Friday, July 22, 2016

I Don't Love My Mother

My mother’s Yahrzeit was this last week. I went to synagogue and said Kaddish (the  prayer for the dead) for her.

When I came to Judaism both my parents were dead. When I stand to say Kaddish for my Daddy, I do it with love in my heart and tears in my eyes. But when I stand and say the same words for my mother, there are no tears – and, unfortunately, no love.

I don’t have any children and I don’t have any regret about that. Even though it was a decision I made when I was still in my teens, I never changed my mind. I was terrified I’d be the same kind of mother my mother was; who was the same kind of mother her mother – my grandmother – was; who was the same kind of mother her mother – my great-grandmother – was. I was lucky, or unlucky, enough to have known them all.

Several years ago, for an all-night Shavuot study session, I took the opportunity to learn more about, and to speak about, the challenging (at least for me) commandment to honor your parents. Well, specifically for me, to honor my mother.

The fifth commandment is just these few words from Deuteronomy 5:16 (though it is found in other verses as well)

Honor your father and your mother, as the Lord your God has commanded you, that you may long endure, and that you may fare well, in the land that the Lord your God is assigning to you.

I started with researching the simple meaning of the words. Christians (on the internet anyway) seemed to have more of a tendency to equate honor with love – which does not seem to be the general Jewish perspective – and to interpret the phrase “that you may long endure” to refer to individuals – also not the general Jewish perspective.

So what was the “general Jewish perspective?”

Let's start with the easy part, at least for me. The end of the verse: “that you may long endure, and that you may fare well, in the land that the Lord your God is assigning to you.”  The Jewish perspective is that the “you” in this verse refers to the Jewish people as a group, in the sense that if children respect their parents, and carry on the Covenant from generation to generation, then we will remain in, or return to, the land of Israel.

This makes perfect sense, as most Jewish texts tend to be phrased in the plural and the only way for Jews to survive as a religious group is if children continue the faith of their parents. As far as this influencing our return to the land, well, that is an entirely separate conversation.

Now the hard part, the beginning of the verse.

The 5th commandment to honor our parents is on the first of the two tablets given at Sinai along with other declarations concerning our relationship with G-d. G-d is considered to be the third “person” involved in the creation of a child and thus to “Disrespect to our biological creators is not merely an affront to them; it is also an insult to the Creator of the Universe.” Several of the sources I've read said that this commandment is considered the most difficult one to fulfill because no matter what you do, there is simply no way you can ever show enough gratitude to equal the great gift of being given life.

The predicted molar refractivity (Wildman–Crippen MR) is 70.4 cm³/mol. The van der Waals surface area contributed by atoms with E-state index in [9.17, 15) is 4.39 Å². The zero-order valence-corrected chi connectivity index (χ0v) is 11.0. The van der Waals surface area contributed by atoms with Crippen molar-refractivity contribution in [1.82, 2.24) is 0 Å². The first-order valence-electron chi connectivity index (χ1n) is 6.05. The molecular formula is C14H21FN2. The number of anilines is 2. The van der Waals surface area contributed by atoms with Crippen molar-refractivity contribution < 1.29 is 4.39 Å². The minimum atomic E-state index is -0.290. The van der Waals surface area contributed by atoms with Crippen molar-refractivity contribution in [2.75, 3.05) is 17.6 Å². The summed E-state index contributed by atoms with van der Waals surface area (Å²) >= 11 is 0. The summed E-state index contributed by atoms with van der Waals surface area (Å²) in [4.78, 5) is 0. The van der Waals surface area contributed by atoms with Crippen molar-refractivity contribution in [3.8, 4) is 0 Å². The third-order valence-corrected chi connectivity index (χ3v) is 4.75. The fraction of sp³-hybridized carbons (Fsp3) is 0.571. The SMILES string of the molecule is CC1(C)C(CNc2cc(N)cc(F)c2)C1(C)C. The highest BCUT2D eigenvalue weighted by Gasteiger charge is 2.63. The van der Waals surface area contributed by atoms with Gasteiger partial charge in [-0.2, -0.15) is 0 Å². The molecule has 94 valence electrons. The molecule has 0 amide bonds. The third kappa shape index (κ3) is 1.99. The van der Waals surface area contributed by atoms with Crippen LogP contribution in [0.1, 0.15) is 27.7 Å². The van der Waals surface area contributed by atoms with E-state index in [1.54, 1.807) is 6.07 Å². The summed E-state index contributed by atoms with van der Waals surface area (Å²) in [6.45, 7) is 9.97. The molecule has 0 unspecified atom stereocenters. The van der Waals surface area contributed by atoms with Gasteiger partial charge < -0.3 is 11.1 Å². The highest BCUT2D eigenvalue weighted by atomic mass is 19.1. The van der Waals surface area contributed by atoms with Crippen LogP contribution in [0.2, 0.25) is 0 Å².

And in a general way, I’ll agree that that is true.

I've said I was grateful to my Daddy, not for giving me life since, of course, he didn’t, but for being such a good father to his step-child.

But if I am honest, I would have to admit, I wasn't at all grateful to my mother for the “great gift” of my life. I spent all of the years before I was 30 being ragingly suicidal because after all, if my mother didn't love me (since I thought at time: of course, all other mothers love their children) I must be beyond worthless.

I can remember laying curled up in bed, and thinking maybe I should just go ahead and kill myself now just so I wouldn't use up air a more deserving person could breathe.

So when I read the lists of actions that you should do to fulfill this obligation of showing regard, concern, and affection to your parents (I'm not going into the full list here as it is easy enough to find online) and it became obvious that this commandment was primarily about adult children and their relationship to their parents, especially to their aging parents, I was first surprised and then, way less than happy.

I did a very bad job (thank goodness) of cutting my wrists when I was in my late 20s. Then I moved thousands of miles away from California, mainly so my mother couldn't drop in to visit me. I finally stopped taking her calls, because it would take me weeks to regain my equilibrium after I talked with her. I couldn't change her, but I could get away from her. So I ran away to Colorado to save my life. I was still crazy, but I firmly closed the door marked “suicide is easier than living like this.”